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Where are they??? January 23, 2008

Posted by shadows15 in Amazing Quotes!, Men Around The Messenger, Misc, Personality Development, وَمَن يَرْغَبُ عَن مِّلَّةِ إ.
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Abu Bakr radiyallaahu once said:

“Where are the brothers you once knew? Where are the companions you once knew? They have reached where they were meant to go, having been met by the deeds they performed in their days gone by. They reside there (in the Hereafter) either in misery or happiness. Where are the arrogant tyrants who built the townships and encircled them with walls? They are now underneath stones and wells. Where are those whos faces were beautiful and full of light, those who were impressed by their youth? Where are the kings? Where are those who were granted victory on the fields of war? Time has caused them to decay, and they are now in the darkness of their graves.

There is no goodness in saying that which is not spoken for the countenance of Allah, There is no goodness in wealth that is not spent in the path of Allah. There is no goodness in a person whose ignorance has overcome his forbearance. And there is no goodness in a person who, when it comes to doing something for the sake of Allah, fears the blame of a blamer. Between Allah and any person there is no familial relation, and so none can hope to receive anything from Him through such a relationship ( i.e. since no one is related to Allah, none can hope for the kind of help they receive from relatives on this earth based on family loyalty and love), nor can one hope that Allah will save him from evil (based on the same reason.) He gives goodness and saves from evil only through obedience to Him and the following of His commands. there is no such thing as something that is good if it leads to the Hellfire, and there is no such thing as something that is evil if it leads to Paradise…Because you are needy and poor (to Allah), I advice you to fear Allah, to praise Him as He deserves to be praised – and to ask for His forgiveness; for indeed, He is oft-forgiving. I have said what I needed to say, and I ask Allah for forgiveness, for both myself and you.”[1]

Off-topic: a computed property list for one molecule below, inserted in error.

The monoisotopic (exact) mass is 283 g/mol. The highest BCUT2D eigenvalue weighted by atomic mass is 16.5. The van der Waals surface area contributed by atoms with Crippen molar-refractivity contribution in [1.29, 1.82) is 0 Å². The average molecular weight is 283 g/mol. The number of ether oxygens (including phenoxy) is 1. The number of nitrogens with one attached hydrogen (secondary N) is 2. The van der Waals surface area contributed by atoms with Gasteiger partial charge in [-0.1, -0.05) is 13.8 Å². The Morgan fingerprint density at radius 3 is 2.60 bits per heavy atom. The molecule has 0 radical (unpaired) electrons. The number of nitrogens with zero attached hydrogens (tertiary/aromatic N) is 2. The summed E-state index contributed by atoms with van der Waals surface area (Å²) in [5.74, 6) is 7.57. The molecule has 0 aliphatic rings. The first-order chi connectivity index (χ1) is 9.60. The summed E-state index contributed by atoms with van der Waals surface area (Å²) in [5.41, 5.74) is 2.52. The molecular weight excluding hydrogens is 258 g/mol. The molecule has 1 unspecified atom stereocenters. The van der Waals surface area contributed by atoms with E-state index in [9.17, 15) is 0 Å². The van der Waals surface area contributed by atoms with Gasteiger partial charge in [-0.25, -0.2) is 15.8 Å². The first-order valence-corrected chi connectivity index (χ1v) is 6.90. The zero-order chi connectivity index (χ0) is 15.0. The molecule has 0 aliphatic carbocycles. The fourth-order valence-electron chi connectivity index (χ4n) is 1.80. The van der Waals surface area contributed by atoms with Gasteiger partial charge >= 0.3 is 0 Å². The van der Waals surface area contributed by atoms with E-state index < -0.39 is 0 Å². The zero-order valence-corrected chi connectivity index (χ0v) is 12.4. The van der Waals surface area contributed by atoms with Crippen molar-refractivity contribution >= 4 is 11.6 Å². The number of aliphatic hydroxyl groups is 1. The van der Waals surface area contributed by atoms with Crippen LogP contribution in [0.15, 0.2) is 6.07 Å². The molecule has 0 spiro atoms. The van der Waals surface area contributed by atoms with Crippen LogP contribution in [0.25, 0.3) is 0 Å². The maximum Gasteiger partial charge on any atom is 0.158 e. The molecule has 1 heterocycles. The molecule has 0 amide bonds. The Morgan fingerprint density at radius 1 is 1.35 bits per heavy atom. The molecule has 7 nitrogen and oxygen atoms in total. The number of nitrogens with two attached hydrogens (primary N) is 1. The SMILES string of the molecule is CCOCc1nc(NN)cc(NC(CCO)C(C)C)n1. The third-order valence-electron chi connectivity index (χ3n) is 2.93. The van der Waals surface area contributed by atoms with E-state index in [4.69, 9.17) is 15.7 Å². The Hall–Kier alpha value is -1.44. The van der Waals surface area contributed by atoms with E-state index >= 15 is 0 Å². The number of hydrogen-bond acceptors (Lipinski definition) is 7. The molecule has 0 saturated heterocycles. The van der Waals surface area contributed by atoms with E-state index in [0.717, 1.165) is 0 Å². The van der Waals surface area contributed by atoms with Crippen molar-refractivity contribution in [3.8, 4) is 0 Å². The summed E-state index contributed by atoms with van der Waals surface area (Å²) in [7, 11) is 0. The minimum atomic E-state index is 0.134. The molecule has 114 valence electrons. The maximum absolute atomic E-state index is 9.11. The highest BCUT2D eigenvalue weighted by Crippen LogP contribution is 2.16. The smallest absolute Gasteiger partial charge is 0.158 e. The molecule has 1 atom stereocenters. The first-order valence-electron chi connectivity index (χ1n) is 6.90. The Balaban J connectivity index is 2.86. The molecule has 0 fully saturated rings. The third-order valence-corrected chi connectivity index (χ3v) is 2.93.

[1] The chain of narration receives a Hasan (good, acceptable) grading not because of its inherent strength, but because of other narrations that attest to and strengthen it. it is related in Musannaf ibn Abee Shaibah (7/144). Refer to Saheeh At-Tautheeq Fee Seerat Wa-Hayaat As-Siddeeq (pg.181)



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